Using Force Feedback

Force Feedback allows you to send messages and properties to a user's Microsoft DirectInput device to relay feedback in the form of physical force. This is only applicable to DirectInput devices that support force feedback.

  • Types of Force Feedback
  • Creating and Configuring a Device for Force Feedback
  • Loading a Force Feedback Effect File
  • Assigning a Predefined Effect to a Device

Types of Force Feedback

There are two methods to relay physical force to an input device. One method is to download a force feedback effect file into the device. A force feedback effect file contains a collection of effects that can be played at any time once they are downloaded into the device.

The other method is to assign a particular effect that is supported by the device. These effects have parameters that can be configured and assigned to axes on the device. The following is a list of effects that are included in Microsoft DirectX 9.0 for Managed Code.

Creating and Configuring a Device for Force Feedback

In order to use force feedback, you must first create a Device object for the force feedback compatible device. The following C# sample code creates a Device object from the first available force feedback-capable game control.

//create force feedback capable joystick device.
foreach(DeviceInstance di in Manager.GetDevices(
    EnumDevicesFlags.AttachedOnly | EnumDevicesFlags.ForceFeedback))
    joystick = new Device(di.InstanceGuid);
if (joystick == null)
    //Throw exception if joystick not found.
    throw new Exception("No joystick that supports forced feedback found.");

Once the Device object is created, it needs to be configured properly to work with force feedback. In order for force feedback to work properly, you must set the cooperative level to exclusive. You also need to create an array of axes to use with the force feedback.

The following C# sample code illustrates how to configure the Device object created in the previous code.

//set cooperative level.
    CooperativeLevelFlags.Exclusive | CooperativeLevelFlags.Background);

//Set axis mode absolute.
joystick.Properties.AxisModeAbsolute = true;

//Acquire joystick for capturing.

//Configure axes
int[] axis = null;
foreach(DeviceObjectInstance doi in joystick.Objects)

    //Set axes ranges.
    if((doi.ObjectId & (int)DeviceObjectTypeFlags.Axis) != 0)
        new InputRange(-5000,5000));

    int[] temp;

    // Get info about first two FF axii on the device
    if ((doi.Flags & (int)ObjectInstanceFlags.Actuator) != 0)
        if (axis != null)
            temp = new int[axis.Length + 1];                   
            axis = temp;
            axis = new int[1];

        // Store the offset of each axis.
        axis[axis.Length - 1] = doi.Offset;
        if (axis.Length == 2)

Loading a Force Feedback Effect File

The following C# sample code shows you how to download a force feedback effect file into the Device object created and configured in previous samples.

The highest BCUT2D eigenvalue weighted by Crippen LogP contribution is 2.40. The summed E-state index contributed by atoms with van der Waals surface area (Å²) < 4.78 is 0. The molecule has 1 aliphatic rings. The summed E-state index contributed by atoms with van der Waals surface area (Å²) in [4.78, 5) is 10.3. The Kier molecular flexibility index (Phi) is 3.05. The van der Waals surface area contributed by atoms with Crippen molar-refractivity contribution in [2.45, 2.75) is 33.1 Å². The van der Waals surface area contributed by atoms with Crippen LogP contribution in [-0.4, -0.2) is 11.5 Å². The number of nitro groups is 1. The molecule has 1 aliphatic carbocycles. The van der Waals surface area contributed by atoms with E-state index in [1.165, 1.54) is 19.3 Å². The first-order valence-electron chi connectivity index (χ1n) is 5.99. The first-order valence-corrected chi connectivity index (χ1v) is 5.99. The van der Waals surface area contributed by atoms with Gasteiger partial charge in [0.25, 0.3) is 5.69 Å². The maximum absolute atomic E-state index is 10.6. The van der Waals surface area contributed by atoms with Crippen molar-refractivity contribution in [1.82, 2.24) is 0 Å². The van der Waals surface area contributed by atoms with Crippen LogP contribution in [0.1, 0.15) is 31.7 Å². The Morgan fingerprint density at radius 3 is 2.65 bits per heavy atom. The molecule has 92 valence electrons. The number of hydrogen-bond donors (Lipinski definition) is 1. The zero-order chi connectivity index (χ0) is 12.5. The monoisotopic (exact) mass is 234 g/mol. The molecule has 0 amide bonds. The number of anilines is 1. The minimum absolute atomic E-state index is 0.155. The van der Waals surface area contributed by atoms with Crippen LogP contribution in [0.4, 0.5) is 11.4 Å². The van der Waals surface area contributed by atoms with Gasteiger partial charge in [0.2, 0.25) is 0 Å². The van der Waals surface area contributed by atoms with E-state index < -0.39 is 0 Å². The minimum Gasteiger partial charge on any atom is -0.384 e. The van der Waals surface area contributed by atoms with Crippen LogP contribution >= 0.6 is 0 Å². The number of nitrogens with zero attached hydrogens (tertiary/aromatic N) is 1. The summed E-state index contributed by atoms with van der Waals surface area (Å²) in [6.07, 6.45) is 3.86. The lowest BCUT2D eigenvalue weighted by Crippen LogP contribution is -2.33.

//Load force feedback effect file
string path = 
    @"C:\Program Files\Microsoft DirectX 9.0 SDK (December 2004)\Samples\Managed\DirectInput\ReadFFE\guna.ffe";

EffectList el = null;
el = joystick.GetEffects(path,FileEffectsFlags.ModifyIfNeeded);
foreach(FileEffect fe in el)
    EffectObject feo = new EffectObject(
    catch(Exception ex)
        throw new Exception("Could not download force feedback effect file.", ex);


Once the above force feedback effect file is downloaded into the Device object, it can be played by using the following C# sample code.

//Play gun force feedback file effect
foreach(EffectObject eo in fxList)
button0pressed = true;

Assigning a Predefined Effect to a Device

If you want to relay a physical force such as a constant force to the axes of a Device object, you can do this by assigning a predefined effect to its axes. The following C# sample code first checks to see if the Device object supports the effect. It then creates the effects, sets some parameters for the effects, then applies them to the axes of the Device object.

//See if joystick supports ConstantForce and set it.
EffectObject eo = null; 
Effect e;

foreach (EffectInformation ei in joystick.GetEffects(EffectType.All))
    //If the joystick supports ConstantForce, then apply it.

    if (DInputHelper.GetTypeCode(ei.EffectType)
        == (int)EffectType.ConstantForce)
        // Fill in some generic values for the effect.
        e = new Effect();
        e.SetDirection(new int[axis.Length]);
        e.SetAxes(new int[axis.Length]);
        e.ConditionStruct =  new Condition[axis.Length];

        e.EffectType = EffectType.ConstantForce;
        e.Duration = (int)DI.Infinite;
        e.Gain = 10000;
        e.SamplePeriod = 0;
        e.TriggerButton = (int)Microsoft.DirectX.DirectInput.Button.NoTrigger;
        e.TriggerRepeatInterval = (int)DI.Infinite;
        e.Flags = EffectFlags.ObjectOffsets | EffectFlags.Cartesian;

        // Create the effect, using the passed in guid.
        eo = new EffectObject(ei.EffectGuid, e, joystick);

if (eo == null)
    throw new Exception("ConstantForce is not supported.");